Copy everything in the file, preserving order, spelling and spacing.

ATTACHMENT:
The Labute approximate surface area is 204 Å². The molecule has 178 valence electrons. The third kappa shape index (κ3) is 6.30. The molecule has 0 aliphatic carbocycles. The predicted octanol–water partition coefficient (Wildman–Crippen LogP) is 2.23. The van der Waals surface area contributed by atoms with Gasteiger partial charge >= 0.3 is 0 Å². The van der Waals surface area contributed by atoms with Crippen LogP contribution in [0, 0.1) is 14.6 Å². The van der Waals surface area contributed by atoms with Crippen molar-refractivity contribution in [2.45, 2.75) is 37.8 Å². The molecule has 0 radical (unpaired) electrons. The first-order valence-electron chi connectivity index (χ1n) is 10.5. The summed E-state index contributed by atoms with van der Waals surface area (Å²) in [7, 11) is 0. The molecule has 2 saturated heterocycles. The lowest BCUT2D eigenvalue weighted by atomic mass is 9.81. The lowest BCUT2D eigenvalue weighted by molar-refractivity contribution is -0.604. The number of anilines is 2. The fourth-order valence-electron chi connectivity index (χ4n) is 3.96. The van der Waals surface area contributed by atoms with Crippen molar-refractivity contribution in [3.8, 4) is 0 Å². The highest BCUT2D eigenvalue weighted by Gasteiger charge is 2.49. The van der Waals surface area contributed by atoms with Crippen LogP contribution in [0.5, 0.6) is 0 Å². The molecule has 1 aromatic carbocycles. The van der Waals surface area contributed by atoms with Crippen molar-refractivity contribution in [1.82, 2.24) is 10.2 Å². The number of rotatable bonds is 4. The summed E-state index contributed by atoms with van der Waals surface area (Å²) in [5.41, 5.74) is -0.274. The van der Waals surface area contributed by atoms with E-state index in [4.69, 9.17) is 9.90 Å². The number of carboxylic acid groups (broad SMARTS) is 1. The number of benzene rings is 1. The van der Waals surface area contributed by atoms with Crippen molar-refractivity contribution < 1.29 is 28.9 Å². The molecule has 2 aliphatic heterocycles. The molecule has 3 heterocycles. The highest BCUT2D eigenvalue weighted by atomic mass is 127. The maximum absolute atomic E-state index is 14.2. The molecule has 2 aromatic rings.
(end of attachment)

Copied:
The Labute approximate surface area is 204 Å². The molecule has 178 valence electrons. The third kappa shape index (κ3) is 6.30. The molecule has 0 aliphatic carbocycles. The predicted octanol–water partition coefficient (Wildman–Crippen LogP) is 2.23. The van der Waals surface area contributed by atoms with Gasteiger partial charge >= 0.3 is 0 Å². The van der Waals surface area contributed by atoms with Crippen LogP contribution in [0, 0.1) is 14.6 Å². The van der Waals surface area contributed by atoms with Crippen molar-refractivity contribution in [2.45, 2.75) is 37.8 Å². The molecule has 0 radical (unpaired) electrons. The first-order valence-electron chi connectivity index (χ1n) is 10.5. The summed E-state index contributed by atoms with van der Waals surface area (Å²) in [7, 11) is 0. The molecule has 2 saturated heterocycles. The lowest BCUT2D eigenvalue weighted by atomic mass is 9.81. The lowest BCUT2D eigenvalue weighted by molar-refractivity contribution is -0.604. The number of anilines is 2. The fourth-order valence-electron chi connectivity index (χ4n) is 3.96. The van der Waals surface area contributed by atoms with Crippen molar-refractivity contribution in [3.8, 4) is 0 Å². The highest BCUT2D eigenvalue weighted by Gasteiger charge is 2.49. The van der Waals surface area contributed by atoms with Crippen LogP contribution in [0.5, 0.6) is 0 Å². The molecule has 1 aromatic carbocycles. The van der Waals surface area contributed by atoms with Crippen molar-refractivity contribution in [1.82, 2.24) is 10.2 Å². The number of rotatable bonds is 4. The summed E-state index contributed by atoms with van der Waals surface area (Å²) in [5.41, 5.74) is -0.274. The van der Waals surface area contributed by atoms with E-state index in [4.69, 9.17) is 9.90 Å². The number of carboxylic acid groups (broad SMARTS) is 1. The number of benzene rings is 1. The van der Waals surface area contributed by atoms with Crippen molar-refractivity contribution < 1.29 is 28.9 Å². The molecule has 2 aliphatic heterocycles. The molecule has 3 heterocycles. The highest BCUT2D eigenvalue weighted by atomic mass is 127. The maximum absolute atomic E-state index is 14.2. The molecule has 2 aromatic rings.